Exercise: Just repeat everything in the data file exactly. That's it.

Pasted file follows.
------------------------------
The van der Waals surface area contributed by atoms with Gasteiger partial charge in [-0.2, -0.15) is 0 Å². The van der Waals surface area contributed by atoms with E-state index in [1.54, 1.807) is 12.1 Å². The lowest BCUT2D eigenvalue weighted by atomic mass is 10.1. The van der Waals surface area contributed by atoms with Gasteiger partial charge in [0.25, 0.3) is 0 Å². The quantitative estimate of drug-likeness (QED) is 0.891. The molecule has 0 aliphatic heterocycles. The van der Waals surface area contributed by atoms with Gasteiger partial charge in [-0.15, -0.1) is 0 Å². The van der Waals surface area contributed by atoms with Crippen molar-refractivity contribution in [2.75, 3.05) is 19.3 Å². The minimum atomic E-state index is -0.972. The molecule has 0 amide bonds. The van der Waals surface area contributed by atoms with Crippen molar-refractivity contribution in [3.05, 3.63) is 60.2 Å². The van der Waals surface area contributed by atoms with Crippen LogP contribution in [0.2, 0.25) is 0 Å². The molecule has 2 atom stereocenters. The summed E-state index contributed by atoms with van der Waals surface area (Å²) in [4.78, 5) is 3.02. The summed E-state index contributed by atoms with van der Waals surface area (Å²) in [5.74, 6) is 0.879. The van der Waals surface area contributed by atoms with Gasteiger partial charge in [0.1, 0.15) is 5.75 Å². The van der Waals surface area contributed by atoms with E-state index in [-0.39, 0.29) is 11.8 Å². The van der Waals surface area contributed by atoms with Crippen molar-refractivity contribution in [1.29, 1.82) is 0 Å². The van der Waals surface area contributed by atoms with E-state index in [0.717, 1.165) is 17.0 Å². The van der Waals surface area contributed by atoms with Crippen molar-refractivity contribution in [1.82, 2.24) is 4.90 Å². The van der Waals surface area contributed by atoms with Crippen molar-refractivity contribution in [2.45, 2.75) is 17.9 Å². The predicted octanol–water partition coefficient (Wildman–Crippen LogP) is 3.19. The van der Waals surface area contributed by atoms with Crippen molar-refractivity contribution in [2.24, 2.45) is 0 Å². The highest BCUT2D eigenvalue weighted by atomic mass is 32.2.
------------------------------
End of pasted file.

The van der Waals surface area contributed by atoms with Gasteiger partial charge in [-0.2, -0.15) is 0 Å². The van der Waals surface area contributed by atoms with E-state index in [1.54, 1.807) is 12.1 Å². The lowest BCUT2D eigenvalue weighted by atomic mass is 10.1. The van der Waals surface area contributed by atoms with Gasteiger partial charge in [0.25, 0.3) is 0 Å². The quantitative estimate of drug-likeness (QED) is 0.891. The molecule has 0 aliphatic heterocycles. The van der Waals surface area contributed by atoms with Gasteiger partial charge in [-0.15, -0.1) is 0 Å². The van der Waals surface area contributed by atoms with Crippen molar-refractivity contribution in [2.75, 3.05) is 19.3 Å². The minimum atomic E-state index is -0.972. The molecule has 0 amide bonds. The van der Waals surface area contributed by atoms with Crippen molar-refractivity contribution in [3.05, 3.63) is 60.2 Å². The van der Waals surface area contributed by atoms with Crippen LogP contribution in [0.2, 0.25) is 0 Å². The molecule has 2 atom stereocenters. The summed E-state index contributed by atoms with van der Waals surface area (Å²) in [4.78, 5) is 3.02. The summed E-state index contributed by atoms with van der Waals surface area (Å²) in [5.74, 6) is 0.879. The van der Waals surface area contributed by atoms with Gasteiger partial charge in [0.1, 0.15) is 5.75 Å². The van der Waals surface area contributed by atoms with E-state index in [-0.39, 0.29) is 11.8 Å². The van der Waals surface area contributed by atoms with Crippen molar-refractivity contribution in [1.29, 1.82) is 0 Å². The van der Waals surface area contributed by atoms with E-state index in [0.717, 1.165) is 17.0 Å². The van der Waals surface area contributed by atoms with Crippen molar-refractivity contribution in [1.82, 2.24) is 4.90 Å². The van der Waals surface area contributed by atoms with Crippen molar-refractivity contribution in [2.45, 2.75) is 17.9 Å². The predicted octanol–water partition coefficient (Wildman–Crippen LogP) is 3.19. The van der Waals surface area contributed by atoms with Crippen molar-refractivity contribution in [2.24, 2.45) is 0 Å². The highest BCUT2D eigenvalue weighted by atomic mass is 32.2.